The physicians, nurses and all members of the St. Luke’s team are very mindful that patients with significant illnesses and complicated care face significant challenges that extend beyond care moments. There may be emotional, physical and/or financial needs, for example.
It’s why we increasingly look to our nurse navigators to support and guide these patients through their care and treatment. Here is St. Luke’s Communications Coordinator Chereen Langrill, reporting on how St. Luke’s is tapping into nurse navigators and some of the many ways they are helping patients.
- David C. Pate, M.D., J.D.
Melinda Bristol was still reeling from the news that she had breast cancer when she received a phone call from Jill Winschell, a nurse navigator from St. Luke’s Mountain States Tumor Institute in Boise.
In Bristol’s words, she was “like a deer in the headlights” following the diagnosis. She was filled with questions and anxiety, and felt isolated and scared.
After speaking with Winschell, who called within a day of Bristol’s diagnosis, she felt calm and confident about the road ahead. Winschell talked to Bristol using non-clinical words that she understood, and listened calmly as Bristol shared her fears and asked questions.
“The fact that she was there and available was huge to me because I felt so alone,” she said. “The not knowing was the scariest part for me. I didn’t even feel a need to talk with anyone else about it, because she took the fear away from me.”
Winschell is one of four nurse navigators with St. Luke’s Breast Care Services. They guide patients through every step of the medical journey, provide education and help patients remove barriers, whether financial, physical or emotional, by connecting them with the appropriate resources. They also ensure the patient’s care team is aware of the patient’s goals and concerns, ensuring all care providers are aligned with a treatment plan that best fits the patient’s needs.
For Bristol, this meant getting answers to all of the questions she had about what to expect during treatment for a tumor in the center of her left breast. A biopsy confirmed it was invasive ductal carcinoma and ductal carcinoma in situ, and her treatment plan focused on the invasive ductal carcinoma and included a lumpectomy and six weeks of radiation. She finished her radiation in December and will take an anti-hormone drug for the next five years.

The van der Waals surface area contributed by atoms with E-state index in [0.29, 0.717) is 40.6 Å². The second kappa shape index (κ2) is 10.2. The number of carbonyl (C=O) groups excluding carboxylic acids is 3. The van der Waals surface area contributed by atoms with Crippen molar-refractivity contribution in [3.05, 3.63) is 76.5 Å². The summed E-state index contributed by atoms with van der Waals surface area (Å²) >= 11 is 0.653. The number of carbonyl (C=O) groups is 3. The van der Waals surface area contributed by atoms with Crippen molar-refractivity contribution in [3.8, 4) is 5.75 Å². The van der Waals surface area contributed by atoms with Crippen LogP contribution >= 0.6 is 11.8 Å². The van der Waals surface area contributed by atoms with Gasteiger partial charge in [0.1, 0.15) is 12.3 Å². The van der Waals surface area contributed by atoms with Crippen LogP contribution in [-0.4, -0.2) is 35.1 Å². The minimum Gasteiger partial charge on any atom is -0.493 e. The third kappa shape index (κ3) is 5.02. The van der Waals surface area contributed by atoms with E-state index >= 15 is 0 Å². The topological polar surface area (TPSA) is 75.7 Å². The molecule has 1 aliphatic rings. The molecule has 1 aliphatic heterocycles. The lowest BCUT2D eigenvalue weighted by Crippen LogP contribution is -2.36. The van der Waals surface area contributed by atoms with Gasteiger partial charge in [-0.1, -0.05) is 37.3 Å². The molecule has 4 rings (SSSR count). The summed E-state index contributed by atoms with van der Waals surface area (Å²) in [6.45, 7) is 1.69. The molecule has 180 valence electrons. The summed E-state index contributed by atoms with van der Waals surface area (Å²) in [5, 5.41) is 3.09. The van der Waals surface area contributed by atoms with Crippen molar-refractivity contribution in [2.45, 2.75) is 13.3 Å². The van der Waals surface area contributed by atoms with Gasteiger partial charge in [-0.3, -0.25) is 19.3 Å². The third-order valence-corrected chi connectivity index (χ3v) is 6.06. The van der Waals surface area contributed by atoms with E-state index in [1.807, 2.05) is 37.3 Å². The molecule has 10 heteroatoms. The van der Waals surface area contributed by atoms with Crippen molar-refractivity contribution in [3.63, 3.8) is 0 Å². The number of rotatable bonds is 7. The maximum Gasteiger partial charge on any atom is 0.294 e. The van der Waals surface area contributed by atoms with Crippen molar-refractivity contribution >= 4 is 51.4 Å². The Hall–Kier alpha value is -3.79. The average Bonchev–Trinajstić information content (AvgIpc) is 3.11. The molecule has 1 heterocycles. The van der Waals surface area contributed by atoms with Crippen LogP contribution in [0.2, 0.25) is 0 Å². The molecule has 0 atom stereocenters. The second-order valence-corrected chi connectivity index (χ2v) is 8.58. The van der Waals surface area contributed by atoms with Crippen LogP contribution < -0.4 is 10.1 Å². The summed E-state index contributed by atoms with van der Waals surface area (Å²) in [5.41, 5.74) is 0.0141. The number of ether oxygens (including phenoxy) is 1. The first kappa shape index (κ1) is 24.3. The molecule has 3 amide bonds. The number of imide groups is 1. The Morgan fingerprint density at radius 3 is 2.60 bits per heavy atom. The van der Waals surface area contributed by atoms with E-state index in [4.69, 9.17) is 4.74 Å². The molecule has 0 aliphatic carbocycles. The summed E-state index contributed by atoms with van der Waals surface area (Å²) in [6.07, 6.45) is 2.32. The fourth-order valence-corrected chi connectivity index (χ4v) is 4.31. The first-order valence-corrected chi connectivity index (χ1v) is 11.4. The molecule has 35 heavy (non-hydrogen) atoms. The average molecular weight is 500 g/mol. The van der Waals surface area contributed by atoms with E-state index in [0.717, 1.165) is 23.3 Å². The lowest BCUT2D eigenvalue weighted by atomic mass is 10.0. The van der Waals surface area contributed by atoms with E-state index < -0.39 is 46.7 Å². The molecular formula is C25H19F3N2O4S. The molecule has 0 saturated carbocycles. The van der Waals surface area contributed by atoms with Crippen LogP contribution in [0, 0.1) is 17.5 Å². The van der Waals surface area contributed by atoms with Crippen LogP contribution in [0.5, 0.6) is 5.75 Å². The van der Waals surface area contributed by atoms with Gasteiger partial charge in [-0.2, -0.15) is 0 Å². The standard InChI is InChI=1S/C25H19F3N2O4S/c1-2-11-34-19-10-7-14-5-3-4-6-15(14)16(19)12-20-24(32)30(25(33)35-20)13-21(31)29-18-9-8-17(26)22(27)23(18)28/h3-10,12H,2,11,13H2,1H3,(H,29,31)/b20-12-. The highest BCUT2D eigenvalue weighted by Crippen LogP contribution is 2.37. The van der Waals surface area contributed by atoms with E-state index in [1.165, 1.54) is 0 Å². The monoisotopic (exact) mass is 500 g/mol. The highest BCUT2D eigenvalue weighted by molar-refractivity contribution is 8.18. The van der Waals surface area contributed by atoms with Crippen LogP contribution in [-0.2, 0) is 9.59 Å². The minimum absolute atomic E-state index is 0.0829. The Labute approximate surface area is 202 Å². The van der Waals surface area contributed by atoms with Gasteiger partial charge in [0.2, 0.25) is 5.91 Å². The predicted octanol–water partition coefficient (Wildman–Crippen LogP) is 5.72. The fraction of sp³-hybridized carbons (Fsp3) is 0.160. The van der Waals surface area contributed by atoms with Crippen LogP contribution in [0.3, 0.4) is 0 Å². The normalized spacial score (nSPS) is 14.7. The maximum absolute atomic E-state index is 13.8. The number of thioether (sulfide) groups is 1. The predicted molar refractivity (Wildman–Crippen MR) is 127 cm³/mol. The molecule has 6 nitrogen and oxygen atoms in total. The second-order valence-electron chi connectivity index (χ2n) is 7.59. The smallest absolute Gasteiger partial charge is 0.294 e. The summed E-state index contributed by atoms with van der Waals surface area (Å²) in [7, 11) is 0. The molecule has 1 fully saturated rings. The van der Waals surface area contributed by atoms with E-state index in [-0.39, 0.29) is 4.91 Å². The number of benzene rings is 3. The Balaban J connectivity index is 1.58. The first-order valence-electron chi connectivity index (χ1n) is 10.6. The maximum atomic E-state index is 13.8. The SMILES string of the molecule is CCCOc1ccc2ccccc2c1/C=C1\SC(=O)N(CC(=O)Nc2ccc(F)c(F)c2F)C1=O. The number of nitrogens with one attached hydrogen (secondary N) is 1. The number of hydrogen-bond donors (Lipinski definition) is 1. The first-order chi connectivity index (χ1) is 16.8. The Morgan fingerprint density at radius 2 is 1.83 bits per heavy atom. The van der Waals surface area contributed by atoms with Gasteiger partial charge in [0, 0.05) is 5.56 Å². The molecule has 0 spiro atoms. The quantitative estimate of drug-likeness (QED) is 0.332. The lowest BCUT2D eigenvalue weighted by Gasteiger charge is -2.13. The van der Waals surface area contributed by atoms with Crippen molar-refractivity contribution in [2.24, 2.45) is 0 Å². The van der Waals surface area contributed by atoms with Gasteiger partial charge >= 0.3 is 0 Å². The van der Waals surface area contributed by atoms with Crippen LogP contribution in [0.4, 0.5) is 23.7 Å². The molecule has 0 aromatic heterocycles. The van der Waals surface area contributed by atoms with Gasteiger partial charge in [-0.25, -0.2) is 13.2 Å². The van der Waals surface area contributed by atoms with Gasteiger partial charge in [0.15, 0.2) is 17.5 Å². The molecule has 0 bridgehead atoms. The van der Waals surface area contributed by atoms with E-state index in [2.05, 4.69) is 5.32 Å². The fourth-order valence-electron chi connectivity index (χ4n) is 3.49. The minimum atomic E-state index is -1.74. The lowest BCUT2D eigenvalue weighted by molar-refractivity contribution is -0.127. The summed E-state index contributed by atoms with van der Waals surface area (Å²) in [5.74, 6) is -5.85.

Winschell guided her through diagnosis, surgery, oncology visits and radiation treatment. She contacted Bristol throughout the process, and anticipated Bristol’s needs before she could even articulate them.
“She could see in myChart when I had things coming up. She would check on me based on that information,” Bristol said. “She just seemed to always be ahead of me.”
Winschell has worked at St. Luke’s for 32 years and became a nurse navigator for Breast Care Services in 2006.
“This speaks to my heart and soul,” she said. “I can give them peace of mind, solve whatever barriers they have and educate them so they know what they’re walking into.”
The connection Winschell has with her patients lingers long after treatment ends. She was once approached in a grocery store when a grateful patient recognized her voice.
Bristol said she will forever be grateful for the support she received during such a difficult time in her life.
“I’m somebody that likes to see the big picture,” she said. “I want to know what’s going to happen and then I deal with my feelings about it.
“Talking to somebody who has dealt with so many people who have gone through the same thing was huge. Every time she talked to me about what to expect, she was right. She was right on.”
Nurse navigators serve patients throughout St. Luke’s Health System in a variety of care settings and circumstances. They play a crucial role in population health because they help patients with disease management, which can lead to better health.
Here are a few examples of how nurse navigators support patients at St. Luke’s:
Since joining St. Luke’s in 2004, Becca Humphreys has served in a variety of roles, including as a bedside nurse, a unit-based educator, a charge nurse and a program developer. In her newest role, as the fracture liaison nurse navigator (a component of the Osteoporosis Bone Health Program), Humphreys works closely with patients who have experienced fractures and are at risk for osteoporosis.
Her first point of contact with a patient is often when they are in the emergency department receiving treatment after a fall that caused a bone fracture. Patients who have osteoporosis often don’t know they have the disease until a fracture occurs. Humphreys can help them learn strategies to help them avoid future fractures and a loss of independence.